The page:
I braced myself. I knew all about what God “showed” people about me. My legs. My chair. I wanted to cut him off, with a brisk, “I’m not perfect, I know. Can we just move on?” but I didn’t. I held my tongue.
“...That you’re a really strong intercessor,” he finished.
“Really?” I said, surprised.
“I just see dynamite in a small package when I look at you.”
I was floored. It was the first time in the five years that I had been attending church again that someone came up to me with a message from God that had nothing to do with my disability.
By the end of the conference, though, I still felt disillusioned and bitter. There was no redeeming moment for me. Even the comments from Dynamite Guy could not rectify or justify the things that I had experienced.
FAITH AND FORGIVENESS:
The Sunday after we returned home, the service at The Edge was informally dedicated to hearing about what God did at TheOnly, since a lot of people from our church had attended. The acting pastor that day simply said if anyone had anything God was laying on their hearts to share to come and share it.
Sharing in front of the congregation about TheOnly was, frankly, the last thing I wanted to do. However, in the culture of this church, it was believed that being uncomfortable was a good thing, and it meant that God was at work in your life. So, I went up and sat in the long line of people at the front of the sanctuary and waited for the microphone to get to me.
“I...really don’t want to be up here. I’m really shy. I don’t like speaking in front of people...but God wants me to, so… I have to ask for your forgiveness. I have a lot of bitterness toward you. I’ve stopped coming to church. I’ve stopped worshipping the way I love to, going up front with some of you to sing and dance. Instead, I sit. I worship in a pew, because you won’t notice me there. Because if I stand and worship, I’m afraid that you will come up and want to heal me, or say I inspire you. I’m really sorry for my attitude and I hope you will forgive me. I hope you understand that I do appreciate the prayers you say for me, but my physicality is not all there is to me.”
(At the time, “physicality” was my code word for disability, due to the fact that I held so much shame around my CP.)
Immediately, the pastor took the microphone from me. I was worried he was going to put me in my place. (The only conversation he had ever had with Tara and me previously was to ask if Liam had given us a ride to church. When we said yes, this pastor said, “That’s so nice. I hope you said thank you.”)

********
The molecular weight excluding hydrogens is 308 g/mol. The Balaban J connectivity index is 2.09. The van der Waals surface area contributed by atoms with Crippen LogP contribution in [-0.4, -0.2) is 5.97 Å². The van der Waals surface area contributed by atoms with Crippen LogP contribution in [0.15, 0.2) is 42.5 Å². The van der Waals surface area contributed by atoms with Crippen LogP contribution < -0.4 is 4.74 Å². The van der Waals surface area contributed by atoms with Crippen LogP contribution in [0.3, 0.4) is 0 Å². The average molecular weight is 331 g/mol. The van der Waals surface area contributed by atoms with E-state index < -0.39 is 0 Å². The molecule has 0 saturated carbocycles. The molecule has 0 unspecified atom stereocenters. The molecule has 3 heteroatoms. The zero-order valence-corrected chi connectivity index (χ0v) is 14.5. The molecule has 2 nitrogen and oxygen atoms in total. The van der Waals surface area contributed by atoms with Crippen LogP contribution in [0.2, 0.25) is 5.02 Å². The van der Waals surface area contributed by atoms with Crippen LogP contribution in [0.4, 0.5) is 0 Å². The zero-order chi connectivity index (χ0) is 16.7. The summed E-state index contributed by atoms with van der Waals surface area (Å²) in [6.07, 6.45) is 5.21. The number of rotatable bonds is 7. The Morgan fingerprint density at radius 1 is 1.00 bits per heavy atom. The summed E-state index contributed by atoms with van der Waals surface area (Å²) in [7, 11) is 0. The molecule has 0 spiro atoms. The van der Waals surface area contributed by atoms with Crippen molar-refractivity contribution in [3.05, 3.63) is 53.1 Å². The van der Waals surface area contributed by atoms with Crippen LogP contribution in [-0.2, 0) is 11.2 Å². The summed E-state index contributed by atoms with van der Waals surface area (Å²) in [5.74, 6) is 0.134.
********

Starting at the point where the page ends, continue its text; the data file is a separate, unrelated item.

“Tonia,” he said. “On behalf of the congregation, I want to ask your forgiveness. We’re so sorry. Do you forgive us?”
“Of course,” I said, stunned, and never expecting such a turn of events.
After the service, a man I’ll call Steve (one of only a couple physically disabled church members) approached me:
“I wanted to thank you for speaking up," he said quietly. "Thank you for telling them that, because the same thing has been happening to me, and for a lot longer. Thank you for saying something, because nobody else knows how it feels, or how it impacts us.”
FAITH TO TAKE MY POWER BACK:
It seems particularly ludicrous today that I ever asked forgiveness of the people who wronged me.
The truth is, I was functioning within a very specific system. By asking their forgiveness, it meant that I had the floor. It meant, for a few moments, they were willing to listen to what I had to say. And I got to address something really important.
I don’t know that my former church would have ever apologized to me on their own.
I am by no means suggesting that apologizing to people who hurt you is the best course of action generally, and it absolutely is a personal choice. There is no handbook that details how to cope when people in your religion discriminate against you and treat you poorly.
That Sunday morning did not fix everything, but never again did anyone at The Edge ask if they could pray for my legs.